scholarship that does the same. Who can you think of that
      says he was NOT a healer? Who says the term "prophet" is
      clearly inappropriate? So he wasn't a prophet in the Takach sense.
      I never said he was and the evidence certainly is against it.

      > > But since I have defined it you can't argue
      > > as you do that "tongues" is uniquely definitive of pentecostalism
      > > in terms of my definition.
      >
      > Well, all this seeming terminological quagmire that I see in this area is
      > just one reason I've never been too enthusiastic about dealing with this
      > general subject.

      It's not a quagmire. I've spelled out the definitions and distinctions.

      >> the wierd psychological states people
      > > get into are attributed to spirits and are manifested in various
      > > ways... gifts of healing, kinds of tongues, prophecy,
      >
      > But are you really justified in including prophesy here?

      Yes. Do you need to be reminded that prophets speak the words
      of God because the spirit of God comes into them? I'd quote 2 Peter
      but you might as well look it up.

      > > workers of miracles, and so forth. Luke tells me that Christians had
      > > to have the spirit, so does Paul (Romans 8 e.g.). I'd find it pretty
      > > odd that apostles didn't have it but mere prophets did.
      >
      > The term "to have the spirit" is still quite vague for me. Sorry.

      To have the spirit is to experience an altered state of consciousness
      within the Christian movement and to attribute it to the spirit.

      > > But sure, you have here an 'organizational chart'
      > > featuring Paul, of course, at the top... and "prophets" (spirit
      > > possessed by definition)
      >
      > By _your_ definition.

      True. But "they had the spirit" by definition is the native
      expression and you don't like that either. Why is this so hard?
      Are you claiming that it was the understanding back then that
      prophets spoke their own thoughts with no supernatural spirit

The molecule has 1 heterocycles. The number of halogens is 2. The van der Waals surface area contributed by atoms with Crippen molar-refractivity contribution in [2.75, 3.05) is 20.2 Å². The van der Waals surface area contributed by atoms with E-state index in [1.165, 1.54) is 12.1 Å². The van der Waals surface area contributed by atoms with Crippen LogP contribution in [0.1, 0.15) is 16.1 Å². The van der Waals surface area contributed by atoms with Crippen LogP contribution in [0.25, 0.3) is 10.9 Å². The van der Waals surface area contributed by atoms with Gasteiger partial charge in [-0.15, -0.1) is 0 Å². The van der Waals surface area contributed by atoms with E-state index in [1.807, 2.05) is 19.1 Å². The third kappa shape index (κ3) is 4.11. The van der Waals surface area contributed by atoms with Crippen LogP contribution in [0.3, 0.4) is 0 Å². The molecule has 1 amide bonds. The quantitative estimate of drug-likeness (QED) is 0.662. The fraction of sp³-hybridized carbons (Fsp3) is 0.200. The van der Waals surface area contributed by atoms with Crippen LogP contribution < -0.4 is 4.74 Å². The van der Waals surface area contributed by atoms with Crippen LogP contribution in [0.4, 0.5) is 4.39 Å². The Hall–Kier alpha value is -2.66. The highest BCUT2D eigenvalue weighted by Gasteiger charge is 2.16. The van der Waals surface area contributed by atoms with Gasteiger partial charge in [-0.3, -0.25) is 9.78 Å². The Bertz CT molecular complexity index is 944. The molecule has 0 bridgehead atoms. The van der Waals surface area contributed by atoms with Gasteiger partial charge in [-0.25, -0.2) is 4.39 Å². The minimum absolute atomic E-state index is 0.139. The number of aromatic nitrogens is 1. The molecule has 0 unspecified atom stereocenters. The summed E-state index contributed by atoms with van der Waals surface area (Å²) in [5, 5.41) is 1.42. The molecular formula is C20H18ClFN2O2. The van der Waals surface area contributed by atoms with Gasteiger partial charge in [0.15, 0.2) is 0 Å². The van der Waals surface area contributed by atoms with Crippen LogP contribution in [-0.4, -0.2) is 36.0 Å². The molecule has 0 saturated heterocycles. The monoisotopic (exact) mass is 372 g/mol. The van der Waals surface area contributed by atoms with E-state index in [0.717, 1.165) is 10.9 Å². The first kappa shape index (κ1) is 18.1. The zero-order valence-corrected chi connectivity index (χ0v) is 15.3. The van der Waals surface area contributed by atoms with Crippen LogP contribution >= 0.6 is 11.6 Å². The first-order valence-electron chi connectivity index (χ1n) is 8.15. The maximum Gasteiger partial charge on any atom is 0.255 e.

involved?

      > > second.
      > >
      > > I've always been troubled by the fact that the best model for
      > > first century Xians are 20th century Pentecostal Xians who
      > > seek to model themselves on first century Xians. But I'm not
      > > sure why this must be methodologically unacceptable.
      >
      > It may be too vague.

      It's the single most clear model proposed since the publication of
      analogies between early Christianity and millinarian cults. One of
      the scandals of NT studies is that vanishingly few scholars propose
      any analogies at all, and leave it to be assumed that early
      Christianity was absolutely unlike any cult/sect movement that
      ever existed before or since.

      > I still find that it seems to weaken your case that in 1 Cor 12 apostles
      > and prophets are very clearly differentiated from "workers of miracles"
      > and healers -- who are put below them in the hierarchy. And that "those
      > speaking in different kinds of tongues" are the very last on the list.

      What unites them is that the phenomena are to be accredited to the
      activity of the spirit. If Paul heirarchizes them... that's
      interesting but insignificant. He also unheirarcizes them with his
      body metaphor. He's basically heirarchizing in terms of intelligible
      content and utility, which seems to be his own particular
      perspective. Reasoning from analogy would make it seem reasonable
      that the actual cult members probably would favor healers over